PH: So that is your thesis, in a nutshell?
KM: I don’t know if it’s so much a nutshell, but yeah. That’s it.
PH: Well, it’s a large and interesting nutshell . There’s nothing wrong with a good nutshell. Okay, so is this the sort of research you plan on continuing when you do your Fulbright program, or do you plan on kind of changing tack?
KM: Both, I would say. The Fulbright grant I received is for two countries, five months in Bulgaria and four months in Romania.
KM: I hope so. It’s gonna be great. So the months in Bulgaria will be spent in Sofia and Plovdiv, and Plovdiv was an ancient city named Philipp- Philipopolis, named after Philip.
PH: I can see why they changed the name.
KM: Thank you, yeah, it’s difficult, doesn’t really roll off the tongue. So at Plovdiv I’m interested in this question of Thracian and Macedonian relationships, because Philip’s distracted, before he goes to the Third Sacred War, in Thrace, and he wants to know what to do with these Thracians, who aren’t quite unified, but he thinks they can be, and he wants to make them Macedonian, as well – which is an interesting concept that Alexander takes on afterwards. So I’m interested in this identity for Thracians – how do they see themselves, and in particular, how do they deal with the Greek cults. And the Greek cult that I picked was Apollo, for the Delphic reasons. I have a good relationship with Apollo after studying Delphi for a while, so I picked Apollo.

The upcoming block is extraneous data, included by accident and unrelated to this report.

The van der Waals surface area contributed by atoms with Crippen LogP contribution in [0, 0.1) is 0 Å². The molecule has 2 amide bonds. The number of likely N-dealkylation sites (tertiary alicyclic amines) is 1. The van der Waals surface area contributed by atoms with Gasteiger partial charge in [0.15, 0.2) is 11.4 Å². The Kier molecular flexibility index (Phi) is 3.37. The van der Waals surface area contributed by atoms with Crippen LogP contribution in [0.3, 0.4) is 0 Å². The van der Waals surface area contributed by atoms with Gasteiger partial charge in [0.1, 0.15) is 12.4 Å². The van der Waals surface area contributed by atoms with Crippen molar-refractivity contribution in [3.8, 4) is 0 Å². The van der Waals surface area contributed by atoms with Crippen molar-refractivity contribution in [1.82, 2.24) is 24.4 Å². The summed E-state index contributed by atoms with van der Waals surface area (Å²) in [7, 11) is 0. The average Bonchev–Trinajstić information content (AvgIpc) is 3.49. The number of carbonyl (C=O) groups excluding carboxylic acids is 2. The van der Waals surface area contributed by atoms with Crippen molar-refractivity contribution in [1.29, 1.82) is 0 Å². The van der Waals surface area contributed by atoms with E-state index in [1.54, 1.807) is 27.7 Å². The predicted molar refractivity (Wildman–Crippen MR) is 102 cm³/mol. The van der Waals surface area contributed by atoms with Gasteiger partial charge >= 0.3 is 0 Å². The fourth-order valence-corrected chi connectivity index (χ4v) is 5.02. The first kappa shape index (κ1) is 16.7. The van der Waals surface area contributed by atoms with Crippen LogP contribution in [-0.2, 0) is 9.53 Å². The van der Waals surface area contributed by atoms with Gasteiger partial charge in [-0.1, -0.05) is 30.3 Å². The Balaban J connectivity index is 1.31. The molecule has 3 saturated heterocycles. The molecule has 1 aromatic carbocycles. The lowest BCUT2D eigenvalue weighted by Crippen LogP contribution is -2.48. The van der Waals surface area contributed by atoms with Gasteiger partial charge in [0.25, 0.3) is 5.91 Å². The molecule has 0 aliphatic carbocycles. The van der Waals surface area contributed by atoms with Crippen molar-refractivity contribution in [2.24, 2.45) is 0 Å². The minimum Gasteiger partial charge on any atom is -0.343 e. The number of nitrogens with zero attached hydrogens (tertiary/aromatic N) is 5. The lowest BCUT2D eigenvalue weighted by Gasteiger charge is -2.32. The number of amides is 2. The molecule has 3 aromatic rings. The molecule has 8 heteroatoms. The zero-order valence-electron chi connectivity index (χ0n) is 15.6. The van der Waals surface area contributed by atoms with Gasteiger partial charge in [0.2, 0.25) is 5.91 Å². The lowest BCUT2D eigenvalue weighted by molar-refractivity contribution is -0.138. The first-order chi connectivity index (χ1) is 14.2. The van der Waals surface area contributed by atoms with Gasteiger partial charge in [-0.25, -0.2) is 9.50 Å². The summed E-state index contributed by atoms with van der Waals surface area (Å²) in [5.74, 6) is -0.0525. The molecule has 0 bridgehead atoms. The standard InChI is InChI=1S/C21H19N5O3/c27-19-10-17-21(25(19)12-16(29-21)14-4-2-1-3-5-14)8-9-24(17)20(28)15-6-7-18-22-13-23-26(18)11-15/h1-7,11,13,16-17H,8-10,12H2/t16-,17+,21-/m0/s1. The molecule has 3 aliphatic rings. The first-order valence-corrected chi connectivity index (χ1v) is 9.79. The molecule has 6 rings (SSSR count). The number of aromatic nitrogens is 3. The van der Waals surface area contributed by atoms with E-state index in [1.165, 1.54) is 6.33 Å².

PH: Good panhellenic god…
KM: Exactly. So I want to see how this relationship between Thracians and Greeks comes about through religion. And we’ll see how that develops.
PH: So you’re going to be looking at archaeological remains mostly, kind of material culture-type stuff?
KM: Exactly. Yes. Every day during the summer you can find something new that’s been recovered in Bulgaria. Some sort of cult, some sort of archaeological find, and last summer they found a lot on Apollo. So there’s plenty of material culture to be looked at and examined to determine what are the differences, what are the similarities, how does it affect one culture or another?
PH: Fantastic. So are you hoping to find kind of a similar process of Hellenization happening to the Thracians as at one point may have happened to the Macedonians?